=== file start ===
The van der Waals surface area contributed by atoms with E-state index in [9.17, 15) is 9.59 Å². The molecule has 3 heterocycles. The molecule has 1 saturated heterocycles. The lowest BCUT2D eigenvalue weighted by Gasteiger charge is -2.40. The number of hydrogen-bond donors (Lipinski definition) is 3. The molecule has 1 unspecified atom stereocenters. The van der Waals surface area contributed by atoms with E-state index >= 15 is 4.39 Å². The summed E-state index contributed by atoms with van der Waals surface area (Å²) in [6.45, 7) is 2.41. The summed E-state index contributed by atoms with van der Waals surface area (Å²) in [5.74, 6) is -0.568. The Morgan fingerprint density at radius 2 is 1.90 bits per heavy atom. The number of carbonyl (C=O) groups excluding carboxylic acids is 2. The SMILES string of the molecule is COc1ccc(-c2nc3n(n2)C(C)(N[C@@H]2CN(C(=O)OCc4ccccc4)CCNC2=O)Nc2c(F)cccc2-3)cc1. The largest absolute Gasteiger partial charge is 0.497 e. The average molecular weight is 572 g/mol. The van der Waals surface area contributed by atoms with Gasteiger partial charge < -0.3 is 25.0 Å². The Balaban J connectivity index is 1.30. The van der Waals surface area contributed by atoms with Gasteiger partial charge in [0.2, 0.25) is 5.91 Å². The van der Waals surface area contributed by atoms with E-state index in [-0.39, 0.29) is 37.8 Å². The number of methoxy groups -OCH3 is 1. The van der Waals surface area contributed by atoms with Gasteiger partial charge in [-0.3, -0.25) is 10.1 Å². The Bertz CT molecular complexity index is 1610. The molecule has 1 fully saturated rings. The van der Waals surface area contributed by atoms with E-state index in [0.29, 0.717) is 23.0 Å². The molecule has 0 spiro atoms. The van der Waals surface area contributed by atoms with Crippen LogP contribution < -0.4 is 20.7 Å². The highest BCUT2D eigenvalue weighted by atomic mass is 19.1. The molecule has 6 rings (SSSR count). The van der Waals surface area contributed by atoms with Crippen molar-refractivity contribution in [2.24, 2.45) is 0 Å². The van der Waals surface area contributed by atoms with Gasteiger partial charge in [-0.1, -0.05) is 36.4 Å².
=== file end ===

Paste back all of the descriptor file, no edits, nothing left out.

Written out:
The van der Waals surface area contributed by atoms with E-state index in [9.17, 15) is 9.59 Å². The molecule has 3 heterocycles. The molecule has 1 saturated heterocycles. The lowest BCUT2D eigenvalue weighted by Gasteiger charge is -2.40. The number of hydrogen-bond donors (Lipinski definition) is 3. The molecule has 1 unspecified atom stereocenters. The van der Waals surface area contributed by atoms with E-state index >= 15 is 4.39 Å². The summed E-state index contributed by atoms with van der Waals surface area (Å²) in [6.45, 7) is 2.41. The summed E-state index contributed by atoms with van der Waals surface area (Å²) in [5.74, 6) is -0.568. The Morgan fingerprint density at radius 2 is 1.90 bits per heavy atom. The number of carbonyl (C=O) groups excluding carboxylic acids is 2. The SMILES string of the molecule is COc1ccc(-c2nc3n(n2)C(C)(N[C@@H]2CN(C(=O)OCc4ccccc4)CCNC2=O)Nc2c(F)cccc2-3)cc1. The largest absolute Gasteiger partial charge is 0.497 e. The average molecular weight is 572 g/mol. The van der Waals surface area contributed by atoms with Gasteiger partial charge < -0.3 is 25.0 Å². The Balaban J connectivity index is 1.30. The van der Waals surface area contributed by atoms with Gasteiger partial charge in [0.2, 0.25) is 5.91 Å². The van der Waals surface area contributed by atoms with E-state index in [-0.39, 0.29) is 37.8 Å². The number of methoxy groups -OCH3 is 1. The van der Waals surface area contributed by atoms with Gasteiger partial charge in [-0.3, -0.25) is 10.1 Å². The Bertz CT molecular complexity index is 1610. The molecule has 1 fully saturated rings. The van der Waals surface area contributed by atoms with E-state index in [0.29, 0.717) is 23.0 Å². The molecule has 0 spiro atoms. The van der Waals surface area contributed by atoms with Crippen LogP contribution < -0.4 is 20.7 Å². The highest BCUT2D eigenvalue weighted by atomic mass is 19.1. The molecule has 6 rings (SSSR count). The van der Waals surface area contributed by atoms with Crippen molar-refractivity contribution in [2.24, 2.45) is 0 Å². The van der Waals surface area contributed by atoms with Gasteiger partial charge in [-0.1, -0.05) is 36.4 Å².